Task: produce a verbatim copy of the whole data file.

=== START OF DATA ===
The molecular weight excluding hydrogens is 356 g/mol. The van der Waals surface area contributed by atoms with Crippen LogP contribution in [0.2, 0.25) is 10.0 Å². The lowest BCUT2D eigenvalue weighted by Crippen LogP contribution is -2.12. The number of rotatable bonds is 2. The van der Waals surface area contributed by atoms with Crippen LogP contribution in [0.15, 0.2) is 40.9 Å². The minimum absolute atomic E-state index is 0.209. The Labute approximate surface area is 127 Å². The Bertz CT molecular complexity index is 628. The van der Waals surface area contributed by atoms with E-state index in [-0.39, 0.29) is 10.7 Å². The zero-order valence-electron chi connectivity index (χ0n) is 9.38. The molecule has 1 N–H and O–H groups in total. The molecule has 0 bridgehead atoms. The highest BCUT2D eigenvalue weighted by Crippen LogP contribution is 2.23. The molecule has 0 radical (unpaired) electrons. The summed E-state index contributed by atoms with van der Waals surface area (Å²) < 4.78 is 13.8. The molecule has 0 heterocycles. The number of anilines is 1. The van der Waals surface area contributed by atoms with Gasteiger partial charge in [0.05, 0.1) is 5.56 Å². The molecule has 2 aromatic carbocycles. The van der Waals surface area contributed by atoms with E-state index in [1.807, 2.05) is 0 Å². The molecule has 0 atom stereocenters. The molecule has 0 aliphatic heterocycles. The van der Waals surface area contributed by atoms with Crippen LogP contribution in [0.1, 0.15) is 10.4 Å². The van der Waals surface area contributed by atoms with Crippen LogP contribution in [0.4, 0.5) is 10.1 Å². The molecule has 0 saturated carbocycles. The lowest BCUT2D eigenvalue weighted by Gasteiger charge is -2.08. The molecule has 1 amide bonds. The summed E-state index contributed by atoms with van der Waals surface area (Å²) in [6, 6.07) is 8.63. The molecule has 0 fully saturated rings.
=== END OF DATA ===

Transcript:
The molecular weight excluding hydrogens is 356 g/mol. The van der Waals surface area contributed by atoms with Crippen LogP contribution in [0.2, 0.25) is 10.0 Å². The lowest BCUT2D eigenvalue weighted by Crippen LogP contribution is -2.12. The number of rotatable bonds is 2. The van der Waals surface area contributed by atoms with Crippen LogP contribution in [0.15, 0.2) is 40.9 Å². The minimum absolute atomic E-state index is 0.209. The Labute approximate surface area is 127 Å². The Bertz CT molecular complexity index is 628. The van der Waals surface area contributed by atoms with E-state index in [-0.39, 0.29) is 10.7 Å². The zero-order valence-electron chi connectivity index (χ0n) is 9.38. The molecule has 1 N–H and O–H groups in total. The molecule has 0 bridgehead atoms. The highest BCUT2D eigenvalue weighted by Crippen LogP contribution is 2.23. The molecule has 0 radical (unpaired) electrons. The summed E-state index contributed by atoms with van der Waals surface area (Å²) < 4.78 is 13.8. The molecule has 0 heterocycles. The number of anilines is 1. The van der Waals surface area contributed by atoms with Gasteiger partial charge in [0.05, 0.1) is 5.56 Å². The molecule has 2 aromatic carbocycles. The van der Waals surface area contributed by atoms with E-state index in [1.807, 2.05) is 0 Å². The molecule has 0 atom stereocenters. The molecule has 0 aliphatic heterocycles. The van der Waals surface area contributed by atoms with Crippen LogP contribution in [0.1, 0.15) is 10.4 Å². The van der Waals surface area contributed by atoms with Crippen LogP contribution in [0.4, 0.5) is 10.1 Å². The molecule has 0 saturated carbocycles. The lowest BCUT2D eigenvalue weighted by Gasteiger charge is -2.08. The molecule has 1 amide bonds. The summed E-state index contributed by atoms with van der Waals surface area (Å²) in [6, 6.07) is 8.63. The molecule has 0 fully saturated rings.